Things I’m Verbing: Expendable courtiers, boring dictatorships and the end of life

There’s still goodness in the world:

As I type this, Sen. Jeff Sessions, the man too racist to be a federal judge in the 1980s, is undergoing confirmation hearings for the post of attorney general. Civil rights lion Rep. John Lewis and, in a first for the nation, a sitting senator, Cory Booker of New Jersey, will actually testify against Sessions. Pretty galling that it got this far, but I suspect we’ll be saying that a lot over the next few years. If you need some fortifying banter, I recommend you check out the Says Who? podcast, by journalists/hilarious people/angry progressives Maureen Johnson and Dan “@MayorEmanuel” Sinker. The latest episode is called “Flashlight in the Darknesscast,” to give you a taste of tone.

I’d also like to promote the first of a series of personal essays I’m committing to writing this year, as part of the #52essays17 challenge. Over the years, I’ve come to love online advice columnists, from Dear Sugar to Captain Awkward to Mallory Ortberg’s new, improved Prudence. Heather Havrilesky’s Ask Polly can be so good when she’s good, but when she’s bad, she totally misses gigantic signal flares and gives a very depressed person the worst advice she could. I should know. Read on in “Our Lady of Broken Pheromones” at Screwball Heroine.

Okay.

  • Republicans are hellbent on defunding Planned Parenthood, despite the fact that no federal money has gone to abortion care — a legal medical procedure and personal right! — since the Hyde Amendment passed in 1976. Women should have access to abortion, and cutting off access won’t make abortions stop, it will only make them more dangerous. Read Rebecca Traister’s latest in New York magazine for more on that (and also). But if you don’t know what Planned Parenthood does, day to day, you should. Comics artists Tillie Walden and Anna Sellheim show you what taking care of women really looks like.
  • I go back and forth on some Vox takes. On the one hand, there’s nothing boring to women or people with health problems about the government taking away access to life-saving medical care for the sake of politics. On the other, Cornell University professor Thomas Pepinsky thinks Americans have a much too apocalyptic vision of what living under an authoritarian state really looks like.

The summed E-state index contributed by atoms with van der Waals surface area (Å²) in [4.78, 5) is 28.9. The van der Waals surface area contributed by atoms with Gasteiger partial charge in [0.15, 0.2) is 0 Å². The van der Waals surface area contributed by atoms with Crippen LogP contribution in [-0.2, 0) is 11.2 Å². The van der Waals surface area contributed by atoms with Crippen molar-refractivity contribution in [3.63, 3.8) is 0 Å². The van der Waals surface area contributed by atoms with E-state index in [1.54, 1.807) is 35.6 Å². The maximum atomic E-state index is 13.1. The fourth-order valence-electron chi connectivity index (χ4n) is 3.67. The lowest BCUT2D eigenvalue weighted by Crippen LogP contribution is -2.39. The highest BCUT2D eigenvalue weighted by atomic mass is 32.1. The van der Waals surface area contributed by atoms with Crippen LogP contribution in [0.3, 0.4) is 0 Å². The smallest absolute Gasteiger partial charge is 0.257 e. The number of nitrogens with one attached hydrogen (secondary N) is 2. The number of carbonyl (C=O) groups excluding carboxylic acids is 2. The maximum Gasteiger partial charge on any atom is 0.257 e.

• Oh hey, speaking of exciting times! In one day — yesterday — sixteen Jewish community centers across the country faced bomb threats. But sure, antisemitism isn’t a thing and Trump’s election hasn’t emboldened bigotry — after all, Jared and Ivanka are observant Jews! Yeah… about Jared Kushner and expendable court Jews.
  • Helen Macdonald’s H Is for Hawk is one of the best grief memoirs I’ve ever read, and so I’m eager to see just about anything she does next. I wouldn’t have necessarily called “In Search of Post-Brexit England, and Swans,” but the bird theme is unmistakable. So much of the conversation around both Brexit and the Trump “win” are about what nations have somehow lost. So, what does that look like? What does that mean?
  • Two very different profiles, on big subjects that we shouldn’t be scared of: First, for New York magazine, a photo essay on what it actually looks like to raise a child with Zika-related microcephaly. Next, for the New York Times Magazine,One Man’s Quest to Change the Way We Die.” I never expected to read the words “quirky hospice” ever in my life, but this isn’t some twee hipster bullshit — this is about figuring out how to honor your most essential self. Pair with another New York Times essay, briefer, which invites some conversation of its own: “The Japanese Art of Grieving a Miscarriage.”

Stay brave, friends.

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